I am Thomas Jefferson, and I have just signed the Declaration of Destruction. I leap into the air like a Power Ranger in a powdered wig and hurl a scroll at my enemy. My opponent--some kind of oily goblin--pops on his reading spectacles and scans the words, before being blown to quivering pieces. It’s a pleasing centre point between cartoon slapstick and spine-shivering awesomeness. But wait! I am, for the purposes of a dramatic introduction designed to keep you reading, a massive liar. And while I may not actually be Thomas Jefferson, this is exactly the kind of sticky-fingered lunacy that passes for normality in Costume Quest 2.
It’s basically a big, fat empowerment fantasy for every kid that’s ever been purple nurpled, wedgied or spitballed. There’s no meanness or spite here, though: exactly like the first game, it’s a chocolate-dipped monument to dressing up in flimsy costumes and collecting candy, built on surprisingly sturdy RPG foundations.
To begin with, I find myself back in pumpkin-adorned suburbs on Halloween night. It’s here I meet the game’s surprisingly compelling new bad guy, Orel White D.D.S.: crusader against confectionary, friend of fluoride. Being a dentist, he’s an obvious choice for an antagonist, but he’s also the best thing about Costume Quest 2. Orel hates Halloween, but he’s more nuanced a villain than a bubbling punch bowl of Modern Warfare baddies. I don’t want to get too beard-strokey here--this is, after all, a game about sugared-up children pretending to be wizards--but a clever time-hopping mechanic means you get to see Orel as a child, and fully appreciate his motivation. No spoilers, but he’s essentially the Norman Bates of tooth decay. Resolving his story was incentive enough to keep me playing.
Creepy Treat cards are a way of varying combat. By using one of these instead of attacking, you can add numerous effects like debuffing enemies or instantly filling your special bar. Judicious use of Creepy Treats can finish off bosses swiftly or save a battle when you’re on the brink of defeat. They can be found stashed away in treasure chests, swapped with other kids or purchased in exchange for candy. Best of all, they all sound like sweets we wish existed in real life: think headless horse mints, bone bones and sugar barf. A personal favourite? Schafer’s wafers.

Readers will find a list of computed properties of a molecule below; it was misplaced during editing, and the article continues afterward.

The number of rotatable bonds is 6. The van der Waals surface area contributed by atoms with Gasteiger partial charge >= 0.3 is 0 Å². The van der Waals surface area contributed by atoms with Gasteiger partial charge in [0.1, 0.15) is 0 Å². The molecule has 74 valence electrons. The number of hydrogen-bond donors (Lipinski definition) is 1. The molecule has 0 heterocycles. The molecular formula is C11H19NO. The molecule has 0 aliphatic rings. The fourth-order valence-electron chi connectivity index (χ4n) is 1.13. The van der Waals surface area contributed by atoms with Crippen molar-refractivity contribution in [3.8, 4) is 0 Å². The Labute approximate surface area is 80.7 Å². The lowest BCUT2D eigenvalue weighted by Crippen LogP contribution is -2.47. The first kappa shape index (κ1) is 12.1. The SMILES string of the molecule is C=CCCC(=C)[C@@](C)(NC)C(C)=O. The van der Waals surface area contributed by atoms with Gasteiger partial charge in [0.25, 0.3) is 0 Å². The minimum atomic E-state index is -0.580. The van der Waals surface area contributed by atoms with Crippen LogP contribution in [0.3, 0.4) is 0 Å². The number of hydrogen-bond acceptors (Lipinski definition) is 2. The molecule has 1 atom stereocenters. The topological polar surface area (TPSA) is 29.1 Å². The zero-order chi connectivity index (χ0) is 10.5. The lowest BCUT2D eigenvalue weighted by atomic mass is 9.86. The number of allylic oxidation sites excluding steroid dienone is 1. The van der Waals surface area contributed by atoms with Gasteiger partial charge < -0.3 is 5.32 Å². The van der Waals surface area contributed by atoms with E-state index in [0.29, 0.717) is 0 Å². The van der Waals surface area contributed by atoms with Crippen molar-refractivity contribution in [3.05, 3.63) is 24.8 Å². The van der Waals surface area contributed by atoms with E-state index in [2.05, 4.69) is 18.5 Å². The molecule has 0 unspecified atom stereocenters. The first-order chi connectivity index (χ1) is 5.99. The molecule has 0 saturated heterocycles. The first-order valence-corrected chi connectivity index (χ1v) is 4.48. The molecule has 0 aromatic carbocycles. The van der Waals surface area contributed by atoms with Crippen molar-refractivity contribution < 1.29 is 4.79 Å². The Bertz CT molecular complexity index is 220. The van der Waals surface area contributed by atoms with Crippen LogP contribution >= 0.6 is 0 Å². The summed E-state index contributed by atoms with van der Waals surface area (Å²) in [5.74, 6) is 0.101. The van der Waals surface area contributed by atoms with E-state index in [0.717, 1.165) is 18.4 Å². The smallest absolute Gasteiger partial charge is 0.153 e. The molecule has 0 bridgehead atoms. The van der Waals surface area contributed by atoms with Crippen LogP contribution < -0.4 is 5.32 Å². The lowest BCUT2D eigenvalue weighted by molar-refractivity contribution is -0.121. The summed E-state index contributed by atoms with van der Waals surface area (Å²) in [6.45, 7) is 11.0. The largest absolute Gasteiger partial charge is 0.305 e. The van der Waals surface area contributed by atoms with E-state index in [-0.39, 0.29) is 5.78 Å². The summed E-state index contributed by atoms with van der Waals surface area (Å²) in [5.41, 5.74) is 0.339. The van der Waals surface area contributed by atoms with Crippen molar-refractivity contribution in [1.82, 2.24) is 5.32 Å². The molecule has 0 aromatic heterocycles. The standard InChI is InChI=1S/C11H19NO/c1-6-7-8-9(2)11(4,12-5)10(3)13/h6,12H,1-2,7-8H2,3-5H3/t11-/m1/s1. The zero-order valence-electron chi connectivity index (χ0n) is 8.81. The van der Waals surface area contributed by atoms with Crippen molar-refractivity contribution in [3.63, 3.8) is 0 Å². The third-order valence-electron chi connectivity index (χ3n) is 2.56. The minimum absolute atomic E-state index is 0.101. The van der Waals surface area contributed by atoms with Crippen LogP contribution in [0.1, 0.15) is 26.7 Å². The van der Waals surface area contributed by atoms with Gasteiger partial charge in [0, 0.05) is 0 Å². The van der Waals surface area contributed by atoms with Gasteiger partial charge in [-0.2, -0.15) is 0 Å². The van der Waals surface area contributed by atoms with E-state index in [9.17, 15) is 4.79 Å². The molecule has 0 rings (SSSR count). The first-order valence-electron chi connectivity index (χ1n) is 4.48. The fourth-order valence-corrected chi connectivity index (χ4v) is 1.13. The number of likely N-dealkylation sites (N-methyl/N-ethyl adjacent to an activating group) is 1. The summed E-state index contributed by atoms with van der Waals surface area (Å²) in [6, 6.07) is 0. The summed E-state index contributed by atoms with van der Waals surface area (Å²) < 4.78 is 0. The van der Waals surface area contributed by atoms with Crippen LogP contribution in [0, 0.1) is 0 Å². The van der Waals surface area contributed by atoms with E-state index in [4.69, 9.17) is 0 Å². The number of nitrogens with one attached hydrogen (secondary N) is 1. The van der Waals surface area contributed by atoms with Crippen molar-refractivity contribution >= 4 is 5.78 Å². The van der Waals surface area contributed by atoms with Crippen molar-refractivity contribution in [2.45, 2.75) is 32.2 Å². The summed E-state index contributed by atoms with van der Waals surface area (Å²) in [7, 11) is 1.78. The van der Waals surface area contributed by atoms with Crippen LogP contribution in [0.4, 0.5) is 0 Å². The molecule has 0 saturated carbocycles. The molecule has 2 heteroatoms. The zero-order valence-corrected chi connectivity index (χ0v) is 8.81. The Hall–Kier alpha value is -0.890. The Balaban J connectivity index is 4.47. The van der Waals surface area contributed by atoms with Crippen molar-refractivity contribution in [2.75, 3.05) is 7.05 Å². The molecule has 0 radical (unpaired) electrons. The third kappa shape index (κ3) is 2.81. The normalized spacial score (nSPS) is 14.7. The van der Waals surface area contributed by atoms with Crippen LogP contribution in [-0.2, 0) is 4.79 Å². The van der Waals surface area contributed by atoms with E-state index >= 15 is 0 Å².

Being able to traverse time also means that Costume Quest 2 can present some dramatic shifts in location, all with the same pleasurably creepy feel. The glowing suburbs still give me that tingling feeling of childlike anticipation experienced before a night of trick-or-treating, but there’s now more variety: bubbling swamps give way to a futuristic dystopia of neon billboards, constructed above a caricature of urban decay. Also: floating cars! Visiting different time zones also allows for some Chrono Trigger-style meddling. Opportunities are limited, but there are some nice touches: I planted a candy seed in one timeline, only for it to blossom into a tree in the future. It doesn’t take full advantage of these chances for chronological cleverness--there are only about four sidequests which directly utilise it--but it’s a deft touch that reminds you what’s happening.
There is a ‘but’, though. The different locations lead to my biggest complaint: wherever in time you are, you’re essentially doing the same thing. The entire game is wholly reliant on a familiar trick-or-treating mechanic. Later on it’s masked by different missions--package deliveries, speakeasy drop-offs and the suchlike--but far too often it’s a case of locating a house with a light on, knocking on the door and waiting for a surprise attack.